If you have ever been accused of driving while under the influence, then you are familiar with a blood test. Compared to a breath test or a field sobriety test, a blood test is one of the most accurate tests that you can take to identify your sobriety. Or is it?
While a blood test is an accurate analysis of sobriety, there are actions that medical professionals take that can affect the results of the test. If you have been charged with a felony DWI offense, you need an experienced Killeen criminal defense attorney on your side who can challenge the charge on your behalf.
How are blood tests conducted?
When you have been arrested for a DWI, you will be asked to participate in a blood test. It is important to know that a police officer must have reasonable cause to believe that you were under the influence while driving. They cannot just demand that you participate in a blood test. They must obtain a warrant before a blood test can even be administered. The police officer also has a legal duty to inform you of your right to decline submitting a sample for blood testing, as well as the penalties that you can face for failing to submit a sample, which can include losing your driving privileges.
When having a sample of blood taken for testing, a licensed nurse or physician is the only medical professional allowed to handle the procedure. Because licensed medical professionals are the only parties allowed to perform these tests, blood tests cannot be conducted at the scene of the alleged DWI incident.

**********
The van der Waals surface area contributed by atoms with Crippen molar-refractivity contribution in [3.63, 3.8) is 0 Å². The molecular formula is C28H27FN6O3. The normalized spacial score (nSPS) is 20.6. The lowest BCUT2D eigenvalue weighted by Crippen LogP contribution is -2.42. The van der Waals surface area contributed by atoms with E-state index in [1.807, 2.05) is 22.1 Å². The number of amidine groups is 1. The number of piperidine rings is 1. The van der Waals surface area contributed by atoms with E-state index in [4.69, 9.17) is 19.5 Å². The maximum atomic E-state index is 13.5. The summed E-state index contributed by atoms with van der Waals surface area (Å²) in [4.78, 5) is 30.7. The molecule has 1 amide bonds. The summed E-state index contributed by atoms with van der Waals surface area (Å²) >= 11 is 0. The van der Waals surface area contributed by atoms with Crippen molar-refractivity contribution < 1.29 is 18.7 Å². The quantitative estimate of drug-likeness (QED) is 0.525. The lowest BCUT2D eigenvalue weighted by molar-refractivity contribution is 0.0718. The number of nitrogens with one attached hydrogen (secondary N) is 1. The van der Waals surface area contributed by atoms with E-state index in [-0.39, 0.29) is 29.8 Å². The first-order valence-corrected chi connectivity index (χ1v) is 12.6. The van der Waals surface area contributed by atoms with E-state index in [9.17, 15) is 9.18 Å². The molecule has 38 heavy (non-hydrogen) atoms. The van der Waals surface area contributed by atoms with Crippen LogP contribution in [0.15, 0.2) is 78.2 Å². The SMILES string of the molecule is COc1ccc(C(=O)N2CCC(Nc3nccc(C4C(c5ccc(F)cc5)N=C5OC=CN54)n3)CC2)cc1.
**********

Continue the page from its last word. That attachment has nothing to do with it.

Are blood tests credible?
After submitting a sample of your blood for a blood test, you may think that the results are valid and bulletproof . However, that is not always the case. There are many factors that can affect your blood test sample. Like everyone else, medical professionals are capable of making mistakes. Unfortunately, these mistakes can cause you to face serious legal consequences if you have been charged with a DWI offense. The results of your blood test are only as credible as the process that the medical professional followed while obtaining your sample.
Can DWI blood tests be challenged in Texas?
Because there are many opportunities for a blood sample to become tainted, blood tests can definitely be challenged in court. Your criminal defense lawyer can request that your blood sample be withdrawn as evidence if the sample can be discredited. When it comes to challenging the credibility of a blood sample, lawyers typically use two methods. The first is demonstrating that the blood sample was improperly obtained or managed, and the second method is arguing that the blood sample was obtained through an illegal search and seizure.
When collecting blood samples, it is very important for medical professionals to properly handle and maintain the sample. It is very easy for the blood sample to become easily contaminated. For example, a licensed physician may contaminate a blood sample after allowing it to ferment in a vial. Fermentation is a scientific process that can cause alcohol content to increase in a blood sample. That means that the actual blood alcohol content (BAC) level found within your blood sample could have been tampered with due to a medical professional’s mistake.